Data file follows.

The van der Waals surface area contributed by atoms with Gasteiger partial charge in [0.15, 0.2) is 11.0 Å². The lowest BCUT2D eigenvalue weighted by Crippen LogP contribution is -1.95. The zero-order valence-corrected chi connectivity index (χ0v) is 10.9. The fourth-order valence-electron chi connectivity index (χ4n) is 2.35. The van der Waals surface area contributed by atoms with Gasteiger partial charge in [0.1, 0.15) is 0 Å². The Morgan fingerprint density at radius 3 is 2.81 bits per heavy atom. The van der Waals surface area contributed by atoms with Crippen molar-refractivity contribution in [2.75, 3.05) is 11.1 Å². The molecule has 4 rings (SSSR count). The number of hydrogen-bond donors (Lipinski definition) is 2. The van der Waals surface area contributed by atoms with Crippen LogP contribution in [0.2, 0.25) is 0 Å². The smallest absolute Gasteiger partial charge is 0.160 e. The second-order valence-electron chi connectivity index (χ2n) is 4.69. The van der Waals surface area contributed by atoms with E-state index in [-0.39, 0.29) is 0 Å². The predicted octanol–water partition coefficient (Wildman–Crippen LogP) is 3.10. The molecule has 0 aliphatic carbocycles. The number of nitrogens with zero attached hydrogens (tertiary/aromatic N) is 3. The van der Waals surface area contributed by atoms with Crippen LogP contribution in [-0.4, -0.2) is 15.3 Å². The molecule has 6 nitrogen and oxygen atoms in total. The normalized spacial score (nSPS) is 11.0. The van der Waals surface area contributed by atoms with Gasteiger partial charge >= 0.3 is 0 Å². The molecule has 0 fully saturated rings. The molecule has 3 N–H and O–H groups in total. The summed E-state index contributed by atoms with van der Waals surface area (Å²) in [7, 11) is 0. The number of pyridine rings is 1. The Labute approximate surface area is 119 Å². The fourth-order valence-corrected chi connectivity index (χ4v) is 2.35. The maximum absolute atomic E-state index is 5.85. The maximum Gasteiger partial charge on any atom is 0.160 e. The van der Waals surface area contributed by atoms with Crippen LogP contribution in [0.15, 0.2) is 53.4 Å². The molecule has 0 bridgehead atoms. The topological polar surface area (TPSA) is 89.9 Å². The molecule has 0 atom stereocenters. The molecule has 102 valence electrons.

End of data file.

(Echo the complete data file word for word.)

The van der Waals surface area contributed by atoms with Gasteiger partial charge in [0.15, 0.2) is 11.0 Å². The lowest BCUT2D eigenvalue weighted by Crippen LogP contribution is -1.95. The zero-order valence-corrected chi connectivity index (χ0v) is 10.9. The fourth-order valence-electron chi connectivity index (χ4n) is 2.35. The van der Waals surface area contributed by atoms with Gasteiger partial charge in [0.1, 0.15) is 0 Å². The Morgan fingerprint density at radius 3 is 2.81 bits per heavy atom. The van der Waals surface area contributed by atoms with Crippen molar-refractivity contribution in [2.75, 3.05) is 11.1 Å². The molecule has 4 rings (SSSR count). The number of hydrogen-bond donors (Lipinski definition) is 2. The van der Waals surface area contributed by atoms with Crippen LogP contribution in [0.2, 0.25) is 0 Å². The smallest absolute Gasteiger partial charge is 0.160 e. The second-order valence-electron chi connectivity index (χ2n) is 4.69. The van der Waals surface area contributed by atoms with E-state index in [-0.39, 0.29) is 0 Å². The predicted octanol–water partition coefficient (Wildman–Crippen LogP) is 3.10. The molecule has 0 aliphatic carbocycles. The number of nitrogens with zero attached hydrogens (tertiary/aromatic N) is 3. The van der Waals surface area contributed by atoms with Crippen LogP contribution in [-0.4, -0.2) is 15.3 Å². The molecule has 6 nitrogen and oxygen atoms in total. The normalized spacial score (nSPS) is 11.0. The van der Waals surface area contributed by atoms with Gasteiger partial charge >= 0.3 is 0 Å². The molecule has 0 fully saturated rings. The molecule has 3 N–H and O–H groups in total. The summed E-state index contributed by atoms with van der Waals surface area (Å²) in [7, 11) is 0. The number of pyridine rings is 1. The Labute approximate surface area is 119 Å². The fourth-order valence-corrected chi connectivity index (χ4v) is 2.35. The maximum absolute atomic E-state index is 5.85. The maximum Gasteiger partial charge on any atom is 0.160 e. The van der Waals surface area contributed by atoms with Crippen LogP contribution in [0.15, 0.2) is 53.4 Å². The molecule has 0 bridgehead atoms. The topological polar surface area (TPSA) is 89.9 Å². The molecule has 0 atom stereocenters. The molecule has 102 valence electrons.